A federal judge has denied dismissal of a lawsuit in which five former employees of Delta Air Lines allege Delta and its administrative committee improperly reduced their pension benefits from the Northwest Airlines Pension Plan for Contract Employees.
According to the court order, while employed by Delta, the plaintiffs suffered workplace injuries and filed claims for workers’ compensation benefits under Minnesota law. Delta settled these claims, paying each plaintiff a single lump sum. The plaintiffs have since retired and begun to receive their pensions. Citing a provision of the plan that requires Delta to offset pensions by the amount of other income-replacement benefits, Delta has reduced each plaintiff’s monthly pension by an amount calculated in his workers’ compensation settlement agreement.
Relevant points in the case include that although the agreements calculated the settlement amount from each plaintiff’s potential entitlement to permanent total disability benefits, not all the plaintiffs claimed they qualified for permanent total disability. The settlement agreements were structured to take into consideration the plaintiffs’ potential entitlement to disability benefits under the Social Security Act, which provides Social Security Disability Insurance (SSDI) to qualified individuals.
Also, Delta notified each plaintiff that it was reducing his monthly pension benefit “to account for workers’ compensation benefits paid to [him] due to loss of wages with respect to a period of time after age 65.”
In her order, U.S. District Judge Joan N. Ericksen of the U.S. District Court for the District of Minnesota noted that the 8th U.S. Circuit Court of Appeals assesses five factors when deciding whether an Employee Retirement Income Security Act (ERISA) administrator interpreted a plan reasonably: (1) whether the interpretation was consistent with the goals of the plan, (2) whether the interpretation renders any language of the plan meaningless or internally inconsistent, (3) whether the interpretation conflicts with the substantive and procedural requirements of ERISA, (4) whether the words at issue were interpreted consistently, and (5) whether the interpretation is contrary to the clear language of the plan.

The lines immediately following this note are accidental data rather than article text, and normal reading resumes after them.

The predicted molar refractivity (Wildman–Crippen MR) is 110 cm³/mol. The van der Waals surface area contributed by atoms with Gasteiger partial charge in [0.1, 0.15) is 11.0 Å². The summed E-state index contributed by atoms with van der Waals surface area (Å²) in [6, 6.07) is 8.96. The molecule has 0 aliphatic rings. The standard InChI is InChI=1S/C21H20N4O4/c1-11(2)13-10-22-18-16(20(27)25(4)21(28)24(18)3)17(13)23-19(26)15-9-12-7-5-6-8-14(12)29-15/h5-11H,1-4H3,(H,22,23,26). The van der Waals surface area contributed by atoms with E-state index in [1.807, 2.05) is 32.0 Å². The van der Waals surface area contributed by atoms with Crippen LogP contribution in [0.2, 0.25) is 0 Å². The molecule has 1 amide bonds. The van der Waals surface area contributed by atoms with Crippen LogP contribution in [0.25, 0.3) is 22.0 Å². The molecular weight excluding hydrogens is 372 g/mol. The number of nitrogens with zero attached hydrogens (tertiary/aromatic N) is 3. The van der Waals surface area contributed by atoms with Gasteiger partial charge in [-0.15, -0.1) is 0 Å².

The committee argued that because the lump sums “represent” a monthly payment for the rest of each plaintiff’s life, they are equivalent to retirement income. For example, in plaintiff Leighton’s settlement agreement, his lump sum of $52,000 “represents” an amount of $225.81 per month for the rest of his life. The committee determined that it should deduct $225.81 per month to avoid Leighton receiving both his pension and that additional income each month. The committee performed a similar reduction for all five plaintiffs.
Ericksen said one problem with this reasoning is that the plaintiffs agreed to a single payment, not an income stream that would supplement their pension. In other words, they are not receiving a monthly workers’ compensation entitlement in addition to their monthly pension. She pointed out that the plaintiffs’ entitlement to workers’ compensation actually was never determined because the parties settled without stipulating to liability.
In addition, Ericksen found that the settlement calculations do not reflect the type of workers’ compensation entitlement claimed by each plaintiff. For example, although Leighton only claimed to be entitled to “temporary partial disability,” the stipulation calculated his settlement based on his potential entitlement to “permanent total disability.” She noted that had the calculation reflected his claim, it would have calculated the payments based on his potential entitlement to temporary partial disability. “This mismatch between the payment calculation and the underlying claim suggests that the calculation was made for some purpose other than to create a periodic workers’ compensation entitlement,” she wrote in her order.
Ericksen found that the stipulations made a monthly calculation to account for SSDI payment offsets and to maximize the plaintiffs’ pre-retirement SSDI income. They did not unfairly supplement the plaintiffs’ monthly pensions. Therefore, the committee’s decision to deduct the “represented” monthly payment did not support the plan’s goal of preventing duplicative retirement income. Instead, it reduced the plaintiffs’ pensions by an amount calculated to accommodate SSDI benefits.